[S38.002] High Accuracy of a Microarray-Based Blood Test for Alzheimer's Disease

Lucas Restrepo,1Phillip Stafford,2Stephen Johnston2
1Los Angeles, CA, USA, 2Tempe, AZ, USA


OBJECTIVE: To determine the accuracy of a novel blood test for the diagnosis of Alzheimer's Disease (AD).
BACKGROUND: There are no specific tests for AD, the most common neurodegenerative illness and a major cause of disability. The most promising AD biomarkers, namely, PET imaging with Florbetapir and Cerebrospinal Fluid (CSF) profiling of tau protein and AB 1-42, are cumbersome and expensive. Considering that disease-modifying therapies are being developed, diagnostic precision has become a necessity. Here we expand our experience with a blood test called immunosignature (IS), in which a random-sequence peptide microarray is used as the solid phase of an immunoassay to generate antibody binding profiles.
DESIGN/METHODS: Our platform consists of 10,000 random-sequence 17-mers printed on glass slides. Plasma samples are incubated with the array and bound IgG is detected with fluorescent-labeled secondary antibodies. Patients with clinical diagnosis of AD (n=44) and cognitively normal healthy age-matched controls (n=53) from AD Neuroimaging Initiative (ADNI) were tested. Top peptides bound by each group were identified using t tests and ANOVA. Clustering techniques (i.e., self-organizing maps) were used to identify antibody binding patterns.
RESULTS: We found an "AD-like" antibody signature in 47 samples and a “normal” signature in 49 samples. Immunoreactivity gradation was noted, ranging from yellow (AD) to blue (normal). The test correctly classified all 44 AD samples, but misclassified 3 controls as AD. The test had an overall accuracy >95%. Sensitivity was 1 (95% CI: 0.89-1), specificity 0.94 (95% CI: 0.83-0.98), Positive Predictive Value 0.94 (95% CI: 0.81-0.98), and Negative Predictive Value 1 (95% CI: 0.91-1).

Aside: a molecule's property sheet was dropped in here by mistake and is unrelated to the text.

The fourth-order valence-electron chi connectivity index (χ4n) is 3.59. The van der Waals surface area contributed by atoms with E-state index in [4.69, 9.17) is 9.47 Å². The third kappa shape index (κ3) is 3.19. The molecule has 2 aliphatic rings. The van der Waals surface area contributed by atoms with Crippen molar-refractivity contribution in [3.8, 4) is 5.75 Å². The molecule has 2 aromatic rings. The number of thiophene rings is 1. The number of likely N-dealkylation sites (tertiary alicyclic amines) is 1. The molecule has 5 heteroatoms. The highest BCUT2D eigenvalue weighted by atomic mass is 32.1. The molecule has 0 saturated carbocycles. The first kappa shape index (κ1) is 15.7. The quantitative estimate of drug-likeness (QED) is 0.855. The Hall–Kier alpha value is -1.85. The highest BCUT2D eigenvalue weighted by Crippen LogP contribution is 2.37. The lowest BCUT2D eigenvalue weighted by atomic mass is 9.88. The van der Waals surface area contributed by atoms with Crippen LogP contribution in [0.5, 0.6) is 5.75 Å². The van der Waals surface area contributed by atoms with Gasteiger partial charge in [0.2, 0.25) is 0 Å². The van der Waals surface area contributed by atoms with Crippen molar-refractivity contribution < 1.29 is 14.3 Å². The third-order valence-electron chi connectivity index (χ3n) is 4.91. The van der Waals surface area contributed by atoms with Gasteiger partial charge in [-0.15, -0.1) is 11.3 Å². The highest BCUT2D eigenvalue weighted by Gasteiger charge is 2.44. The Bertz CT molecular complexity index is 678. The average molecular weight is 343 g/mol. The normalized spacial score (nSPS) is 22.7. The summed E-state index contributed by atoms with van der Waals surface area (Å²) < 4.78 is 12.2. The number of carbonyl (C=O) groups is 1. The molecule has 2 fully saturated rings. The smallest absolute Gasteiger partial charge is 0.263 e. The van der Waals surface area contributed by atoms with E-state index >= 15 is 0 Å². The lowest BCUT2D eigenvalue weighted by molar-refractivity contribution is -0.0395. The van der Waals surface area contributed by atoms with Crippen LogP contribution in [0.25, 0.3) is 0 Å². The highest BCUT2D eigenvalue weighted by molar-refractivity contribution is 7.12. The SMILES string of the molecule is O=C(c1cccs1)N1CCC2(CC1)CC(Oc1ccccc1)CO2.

CONCLUSIONS: We provide evidence of a highly accurate blood test for AD in a well-curated set of blood samples, justifying testing in a larger patient cohort. If these results are confirmed, IS could be utilized to screen dementia patients prior to more expensive or invasive tests such as amyloid imaging scan and CSF analysis.
Study Supported by: Grant from Cure Alzheimer's Fund (awarded to LR)
Category - Aging, Dementia, and Cognitive and Behavioral Neurology: Early Diagnosis of Dementia

Wednesday, April 30, 2014 4:10 PM

S38: Platform Blitz: Aging, Dementia, and Cognitive and Behavioral Neurology: Plasma and Other Biomarkers (4:00 PM-5:45 PM)

 

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